As of summer 2013, Minneapolis is currently enjoying a resurgence in residential growth and increased population downtown. A boom in high end multifamily construction is leading to one new luxury apartment building after another. Planners are predicting continued population growth downtown in coming years. Meanwhile, a major new office and residential development in the east downtown area near the new Vikings stadium is likely to create ripple effects across what has been the quieter part of downtown neighborhoods.
All this good news for the City and for its more affluent residents attracted to downtown living is not good news, however, for those lower income residents who still call downtown home. These development pressures are a direct threat to the remaining supply of affordable rental units. This concern led Minneapolis City officials to contact HPP for help. With the financial support of the Family Housing Fund, HPP compiled as complete an inventory as is possible of the remaining affordable housing supply. What HPP found was that there remain some 3800 subsidized rental units downtown, with another 540 plus unsubsidized but affordable units as well. These units predominate in the Elliot Park neighborhood, and to a lesser degree in the Loring Park neighborhood.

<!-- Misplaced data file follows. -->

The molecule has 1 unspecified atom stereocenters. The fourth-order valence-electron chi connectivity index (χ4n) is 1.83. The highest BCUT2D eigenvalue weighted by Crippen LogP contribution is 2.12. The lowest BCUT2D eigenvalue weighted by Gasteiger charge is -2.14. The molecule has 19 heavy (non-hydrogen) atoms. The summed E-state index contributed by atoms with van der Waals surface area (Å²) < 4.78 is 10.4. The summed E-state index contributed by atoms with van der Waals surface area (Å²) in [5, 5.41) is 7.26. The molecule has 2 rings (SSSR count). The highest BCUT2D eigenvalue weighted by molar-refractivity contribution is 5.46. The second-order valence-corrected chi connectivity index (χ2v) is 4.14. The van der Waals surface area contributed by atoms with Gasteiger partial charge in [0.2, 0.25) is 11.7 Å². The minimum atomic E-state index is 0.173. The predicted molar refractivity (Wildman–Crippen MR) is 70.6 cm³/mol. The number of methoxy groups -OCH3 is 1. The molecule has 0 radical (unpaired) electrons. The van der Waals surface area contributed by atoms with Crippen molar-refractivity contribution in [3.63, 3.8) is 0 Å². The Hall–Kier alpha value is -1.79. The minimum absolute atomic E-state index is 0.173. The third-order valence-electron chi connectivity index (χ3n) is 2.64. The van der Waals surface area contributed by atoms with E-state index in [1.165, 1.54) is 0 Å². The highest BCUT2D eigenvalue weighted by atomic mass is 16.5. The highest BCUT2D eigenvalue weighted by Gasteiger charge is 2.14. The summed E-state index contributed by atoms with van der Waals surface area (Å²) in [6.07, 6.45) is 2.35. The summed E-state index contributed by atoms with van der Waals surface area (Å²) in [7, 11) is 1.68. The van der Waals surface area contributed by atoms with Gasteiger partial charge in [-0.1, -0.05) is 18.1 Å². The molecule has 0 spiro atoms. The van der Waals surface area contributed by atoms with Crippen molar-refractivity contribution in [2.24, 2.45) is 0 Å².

What can the City do to protect this supply? HPP undertook extensive research from around the country to identify a menu of policy options for the City to consider. Among the policy options to preserve or replace: a replacement housing requirement, a right of first refusal requirement, inclusionary zoning, and a downtown tax increment district for affordable housing. An analysis of the policy options is here. All of these options have practical, political and in some cases potential legal challenges ahead, but if the City seriously wants to avoid downtown eventually becoming an exclusive haven for the affluent only, some action of this kind will be needed. This fall’s elections will result in major change in City political leadership at both the mayoral and council levels. The question of the City’s role in who gets to live downtown will be one of the issues facing this new leadership.